Hales Corners Environmental Committee
The materials in dry cell batteries – mercury, lithium, silver cadmium, lead and acids – all have
the potential to be hazardous wastes. If batteries are burned or landfilled, the heavy metals in
them can be released into the environment.
Metals such as silver, cadmium, nickel and lead that may be hazardous if released into the
environment are also valuable metals that can be recovered for reuse.
Preferred handling options: reduce and recycle!
Reduce waste at the source by buying rechargeable batteries whenever possible. When your
rechargeable batteries come to the end of their lifespan, they can also be recycled. Alkaline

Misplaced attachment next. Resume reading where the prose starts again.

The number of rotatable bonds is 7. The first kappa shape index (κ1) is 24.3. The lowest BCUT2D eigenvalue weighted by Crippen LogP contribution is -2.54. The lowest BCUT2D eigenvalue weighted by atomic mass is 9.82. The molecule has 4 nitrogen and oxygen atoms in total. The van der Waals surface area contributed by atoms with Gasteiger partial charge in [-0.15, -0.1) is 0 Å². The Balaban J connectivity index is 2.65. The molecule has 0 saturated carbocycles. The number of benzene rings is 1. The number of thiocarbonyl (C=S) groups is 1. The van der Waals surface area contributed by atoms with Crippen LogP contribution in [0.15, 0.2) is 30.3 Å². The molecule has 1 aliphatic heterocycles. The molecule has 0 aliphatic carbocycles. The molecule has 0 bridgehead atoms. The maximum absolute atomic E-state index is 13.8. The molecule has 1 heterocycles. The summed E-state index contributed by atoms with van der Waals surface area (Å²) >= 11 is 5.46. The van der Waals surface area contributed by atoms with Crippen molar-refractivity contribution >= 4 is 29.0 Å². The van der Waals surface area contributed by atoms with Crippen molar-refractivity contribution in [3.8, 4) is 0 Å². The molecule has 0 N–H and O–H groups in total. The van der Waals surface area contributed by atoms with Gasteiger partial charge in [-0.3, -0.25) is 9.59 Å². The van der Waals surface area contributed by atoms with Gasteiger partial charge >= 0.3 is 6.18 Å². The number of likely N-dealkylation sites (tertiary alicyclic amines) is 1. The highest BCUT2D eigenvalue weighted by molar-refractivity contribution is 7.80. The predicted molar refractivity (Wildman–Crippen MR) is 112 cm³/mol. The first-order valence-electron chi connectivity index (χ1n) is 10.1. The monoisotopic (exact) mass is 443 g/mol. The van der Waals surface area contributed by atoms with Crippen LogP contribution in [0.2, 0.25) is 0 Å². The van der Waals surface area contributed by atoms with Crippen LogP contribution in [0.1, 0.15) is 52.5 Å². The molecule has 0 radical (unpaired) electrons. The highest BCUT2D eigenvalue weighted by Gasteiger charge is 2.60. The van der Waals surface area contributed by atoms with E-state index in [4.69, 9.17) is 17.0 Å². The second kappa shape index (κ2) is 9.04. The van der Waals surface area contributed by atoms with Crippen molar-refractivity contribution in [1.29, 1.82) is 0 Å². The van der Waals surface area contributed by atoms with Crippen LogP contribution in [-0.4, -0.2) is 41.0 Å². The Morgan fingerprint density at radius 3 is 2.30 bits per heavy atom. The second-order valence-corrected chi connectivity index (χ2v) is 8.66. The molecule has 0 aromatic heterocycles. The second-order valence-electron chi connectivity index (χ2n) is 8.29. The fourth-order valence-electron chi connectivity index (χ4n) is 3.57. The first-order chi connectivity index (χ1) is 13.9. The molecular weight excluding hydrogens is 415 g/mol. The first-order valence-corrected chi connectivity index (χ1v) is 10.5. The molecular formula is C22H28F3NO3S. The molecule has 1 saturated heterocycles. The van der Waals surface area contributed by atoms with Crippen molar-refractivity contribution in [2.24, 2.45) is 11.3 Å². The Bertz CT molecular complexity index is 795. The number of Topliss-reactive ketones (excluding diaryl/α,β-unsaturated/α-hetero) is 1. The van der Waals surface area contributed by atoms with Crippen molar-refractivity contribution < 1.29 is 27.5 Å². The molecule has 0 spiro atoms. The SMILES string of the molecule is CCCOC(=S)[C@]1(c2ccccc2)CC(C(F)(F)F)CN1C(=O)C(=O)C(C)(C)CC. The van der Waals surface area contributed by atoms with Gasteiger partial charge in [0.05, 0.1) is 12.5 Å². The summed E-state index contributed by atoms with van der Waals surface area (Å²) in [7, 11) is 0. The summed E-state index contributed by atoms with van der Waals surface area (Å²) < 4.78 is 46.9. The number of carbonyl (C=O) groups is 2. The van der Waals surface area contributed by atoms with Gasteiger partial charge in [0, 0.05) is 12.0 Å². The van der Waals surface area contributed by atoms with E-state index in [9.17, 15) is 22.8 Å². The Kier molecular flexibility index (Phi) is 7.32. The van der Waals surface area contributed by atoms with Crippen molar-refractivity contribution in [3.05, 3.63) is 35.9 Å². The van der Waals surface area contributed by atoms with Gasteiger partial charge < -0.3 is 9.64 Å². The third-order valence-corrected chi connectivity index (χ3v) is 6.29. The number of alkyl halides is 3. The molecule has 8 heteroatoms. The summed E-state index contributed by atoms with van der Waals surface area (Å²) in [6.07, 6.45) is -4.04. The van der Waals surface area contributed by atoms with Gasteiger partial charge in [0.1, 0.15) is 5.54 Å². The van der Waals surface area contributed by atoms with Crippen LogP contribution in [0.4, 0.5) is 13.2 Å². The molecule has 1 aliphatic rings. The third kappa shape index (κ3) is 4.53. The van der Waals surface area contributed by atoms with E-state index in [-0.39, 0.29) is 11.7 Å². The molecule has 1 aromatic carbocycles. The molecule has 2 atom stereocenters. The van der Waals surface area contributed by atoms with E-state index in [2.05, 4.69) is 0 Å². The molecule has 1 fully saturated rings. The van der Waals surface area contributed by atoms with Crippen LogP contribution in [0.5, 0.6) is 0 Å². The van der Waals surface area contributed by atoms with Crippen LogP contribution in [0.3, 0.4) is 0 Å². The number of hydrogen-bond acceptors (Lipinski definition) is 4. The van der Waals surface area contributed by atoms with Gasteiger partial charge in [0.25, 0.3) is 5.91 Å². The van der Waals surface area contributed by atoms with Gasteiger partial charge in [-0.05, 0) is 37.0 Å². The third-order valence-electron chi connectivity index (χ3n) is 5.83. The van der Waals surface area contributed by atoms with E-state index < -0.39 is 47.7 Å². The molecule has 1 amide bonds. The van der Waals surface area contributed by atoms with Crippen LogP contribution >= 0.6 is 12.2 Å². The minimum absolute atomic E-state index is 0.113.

batteries may be put in the trash, but some battery retailers or other recycling locations may
accept alkaline batteries for special handling.
Dry cell batteries are batteries used in many
household items – including power tools,
watches, video cameras, calculators, hand-held
vacuum cleaners, flashlights, toys and hearing
aids. They include alkaline, alkaline
rechargeable, lead acid sealed, lithium, metal
hydride, mercuric oxide, nickel-cadmium, silver
oxide and zinc-air batteries. They include AAA,
AA, C, D, 9v, button, coin and other sizes.
Drop-off your used household batteries at these
• Sherper's Inc.- 5750 S 108th St
• Hales Corners Village Hall - 5635 S. New Berlin Road
This is a special effort project sponsored by
the Hales Corners Environmental Committee to
keep used batteries from the landfill.